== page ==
One of the most shocking signs of how much Covid upended the performing arts was the cancellation of New York City Ballet’s Nutcracker season in 2020. The warhorse to end all warhorses had run every year since 1954. NYCB’s Nutcracker returned this year, with a few pandemic adjustments. Children were older – during the rehearsal period, the youngest children were not eligible for vaccinations, so all of this year’s cast are aged 12 and up. This affects the performance in ways big and small. The taller kids meant that all eight Polichinelles could no longer fit into the skirts of Mother Ginger. Instead, four girls emerge from her skirts while the four boys hide behind her.

The Party Scene in New York City Ballet’s production of George Balanchine’s The Nutcracker
© Erin Baiano

But there are also subtle differences when the ballet is cast with older kids – their precociousness no longer seems as remarkable. For instance, the Bunny was traditionally given to the tiniest child. The Bunny would run up to the big, towering Mouse King and pull his tail. This action seems less cute and plucky when the dancer playing the Bunny is quite tall. On the plus side, the connection between Marie and Drosselmeier’s Nephew/Prince seems stronger with older kids. They look old enough to have their first crushes, and their magical handshake in the Act 1 party scene held more emotional weight.

Waltz of the Snowflakes in New York City Ballet’s production of George Balanchine’s The Nutcracker
© Erin Baiano

These adjustments were small sacrifices compared to the overall joy of this production. George Balanchine’s choreography is so timeless and so full of joy and beauty. Every time I see it there are many moments where I’m bowled over by Balanchine’s invention. The performance I attended was well-cast from top to bottom. The children were wonderful. Athena Shevorykin was a sensitive, sweet Marie. Lucas Contreras (Fritz) wasn’t quite as devilish as I’ve seen in this role, but he was cute. Reed Ouimet as the Prince displayed a beautiful tendu, considerate manners, and animated mime. Can’t ask for more. 

The leads were Indiana Woodward and Anthony Huxley as the Sugarplum Fairy and her Cavalier. Woodward was finally promoted to principal this past fall. She is the most charming of Sugarplum Fairies, exuding warmth and playfulness. Her quick passes in the celesta variation seemed to twinkle. The grand pas with Huxley was beautiful – Woodward has grown in maturity in the role. She now dances the grand pas with more authority. The arms have more flourish, the backbends are lusher. As for Huxley, he is simply NYCB’s finest classicist. His pirouettes à la seconde were remarkable for their speed, form and airtight fifth position. He partnered Woodward beautifully. The supported pirouettes to backbend promenade were timed perfectly with the crescendo of the music.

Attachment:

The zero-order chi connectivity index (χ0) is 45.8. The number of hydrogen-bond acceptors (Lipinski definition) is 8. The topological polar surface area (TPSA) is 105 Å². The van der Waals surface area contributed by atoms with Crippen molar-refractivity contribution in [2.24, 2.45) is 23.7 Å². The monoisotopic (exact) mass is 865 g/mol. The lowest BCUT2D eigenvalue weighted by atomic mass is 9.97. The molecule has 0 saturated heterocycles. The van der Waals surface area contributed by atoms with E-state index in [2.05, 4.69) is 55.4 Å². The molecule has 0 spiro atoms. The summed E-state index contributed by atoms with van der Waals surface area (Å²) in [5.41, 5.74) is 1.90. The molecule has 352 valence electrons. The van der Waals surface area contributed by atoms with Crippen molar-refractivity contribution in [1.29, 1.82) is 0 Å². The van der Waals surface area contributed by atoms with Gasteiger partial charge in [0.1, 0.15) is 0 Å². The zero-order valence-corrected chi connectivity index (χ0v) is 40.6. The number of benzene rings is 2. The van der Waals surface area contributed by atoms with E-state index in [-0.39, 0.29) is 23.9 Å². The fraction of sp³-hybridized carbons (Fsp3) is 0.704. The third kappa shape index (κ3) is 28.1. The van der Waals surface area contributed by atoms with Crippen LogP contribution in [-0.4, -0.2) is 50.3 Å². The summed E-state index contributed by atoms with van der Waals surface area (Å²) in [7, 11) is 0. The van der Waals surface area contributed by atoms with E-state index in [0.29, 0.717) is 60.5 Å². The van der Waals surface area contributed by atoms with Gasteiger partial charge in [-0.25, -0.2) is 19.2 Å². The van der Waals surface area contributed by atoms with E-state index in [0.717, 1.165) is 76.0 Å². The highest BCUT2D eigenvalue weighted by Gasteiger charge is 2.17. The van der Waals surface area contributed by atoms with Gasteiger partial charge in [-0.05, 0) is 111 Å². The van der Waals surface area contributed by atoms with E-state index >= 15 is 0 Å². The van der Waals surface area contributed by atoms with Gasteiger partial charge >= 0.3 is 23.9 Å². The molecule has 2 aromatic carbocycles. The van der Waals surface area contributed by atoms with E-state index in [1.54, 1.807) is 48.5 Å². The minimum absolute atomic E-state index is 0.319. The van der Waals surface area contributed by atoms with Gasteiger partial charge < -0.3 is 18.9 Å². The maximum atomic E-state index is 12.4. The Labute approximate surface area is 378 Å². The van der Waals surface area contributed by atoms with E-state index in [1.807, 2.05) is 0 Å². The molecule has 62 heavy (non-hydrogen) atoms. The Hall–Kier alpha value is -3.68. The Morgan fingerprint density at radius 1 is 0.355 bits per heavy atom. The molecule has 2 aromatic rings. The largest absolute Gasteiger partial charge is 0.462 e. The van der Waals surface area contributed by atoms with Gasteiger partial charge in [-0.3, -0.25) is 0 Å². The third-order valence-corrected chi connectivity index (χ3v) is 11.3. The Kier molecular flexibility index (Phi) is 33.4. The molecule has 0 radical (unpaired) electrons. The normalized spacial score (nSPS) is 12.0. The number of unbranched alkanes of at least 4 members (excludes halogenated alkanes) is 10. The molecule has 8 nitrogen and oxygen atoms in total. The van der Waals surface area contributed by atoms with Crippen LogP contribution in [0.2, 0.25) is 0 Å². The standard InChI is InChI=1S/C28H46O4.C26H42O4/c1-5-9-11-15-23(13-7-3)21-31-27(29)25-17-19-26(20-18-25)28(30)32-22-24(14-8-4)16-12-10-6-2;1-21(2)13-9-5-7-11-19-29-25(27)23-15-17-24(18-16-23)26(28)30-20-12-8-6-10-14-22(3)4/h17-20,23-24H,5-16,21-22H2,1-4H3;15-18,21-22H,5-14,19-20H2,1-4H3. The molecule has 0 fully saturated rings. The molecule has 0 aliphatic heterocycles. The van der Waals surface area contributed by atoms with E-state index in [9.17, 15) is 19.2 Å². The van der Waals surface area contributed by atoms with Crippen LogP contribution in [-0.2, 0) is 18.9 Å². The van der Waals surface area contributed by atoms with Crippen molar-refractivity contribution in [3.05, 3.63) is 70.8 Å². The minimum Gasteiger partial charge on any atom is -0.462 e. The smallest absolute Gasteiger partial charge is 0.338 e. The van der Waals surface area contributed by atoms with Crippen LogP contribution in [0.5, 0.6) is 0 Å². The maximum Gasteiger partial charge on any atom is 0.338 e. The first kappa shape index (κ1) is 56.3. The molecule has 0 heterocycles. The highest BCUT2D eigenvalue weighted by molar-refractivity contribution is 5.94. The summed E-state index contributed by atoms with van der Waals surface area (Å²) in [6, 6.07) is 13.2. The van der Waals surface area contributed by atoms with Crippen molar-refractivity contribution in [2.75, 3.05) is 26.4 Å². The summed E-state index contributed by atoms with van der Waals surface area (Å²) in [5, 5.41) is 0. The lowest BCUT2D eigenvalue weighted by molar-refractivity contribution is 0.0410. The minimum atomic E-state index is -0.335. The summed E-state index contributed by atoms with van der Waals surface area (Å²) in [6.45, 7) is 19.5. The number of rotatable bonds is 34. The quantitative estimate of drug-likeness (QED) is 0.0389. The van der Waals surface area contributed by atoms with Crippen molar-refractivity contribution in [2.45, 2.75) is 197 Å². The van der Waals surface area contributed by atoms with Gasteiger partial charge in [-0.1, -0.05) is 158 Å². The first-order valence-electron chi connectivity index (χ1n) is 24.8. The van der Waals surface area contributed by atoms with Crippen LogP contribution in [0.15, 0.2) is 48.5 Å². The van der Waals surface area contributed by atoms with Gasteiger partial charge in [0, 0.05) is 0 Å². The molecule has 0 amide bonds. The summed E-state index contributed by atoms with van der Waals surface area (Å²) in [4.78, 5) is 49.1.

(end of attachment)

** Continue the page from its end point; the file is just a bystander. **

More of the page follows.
Indiana Woodward and Anthony Huxley in NYCB’s production of George Balanchine’s The Nutcracker
© Erin Baiano

Megan Fairchild was a remarkable masterclass in technique as the Dewdrop. She is a veteran dancer who has been with the company for nearly 20 years, yet she can still dispatch the Dewdrop’s allegro footwork without any hiccups. The one thing she lacked was grandeur and personality; she’s always been a dancer who presents the steps without commentating on them. 

The divertissements were all well-danced. Emily Kikta’s sultry, leggy Coffee is always a pleasure to watch. She unfurls her long limbs so languorously that time seems to stop. Roman Mejia was explosive as Candy Cane. Emma Von Enck handled the tricky pirouettes and gargouillades of the Marzipan variation with ease and charm. Harrison Coll reprised his well-loved Drosselmeier. After some roughness in the fall season, the corps seemed back on form – the formations in the Snow and Flowers waltzes were neat and precise.

Roman Mejia in George Balanchine’s The Nutcracker
© Erin Baiano

The moment in Balanchine’s Nutcracker that always provides an emotional jolt is when the Nutcracker Prince tears off his costume and comes to the lip of the stage and bows to the audience. He seems to be saying, “Let the classical dancing begin.” I’ve seen this so many times and yet when Reed Ouimet bowed to the audience, the magic was unabated. Welcome back, Nutcracker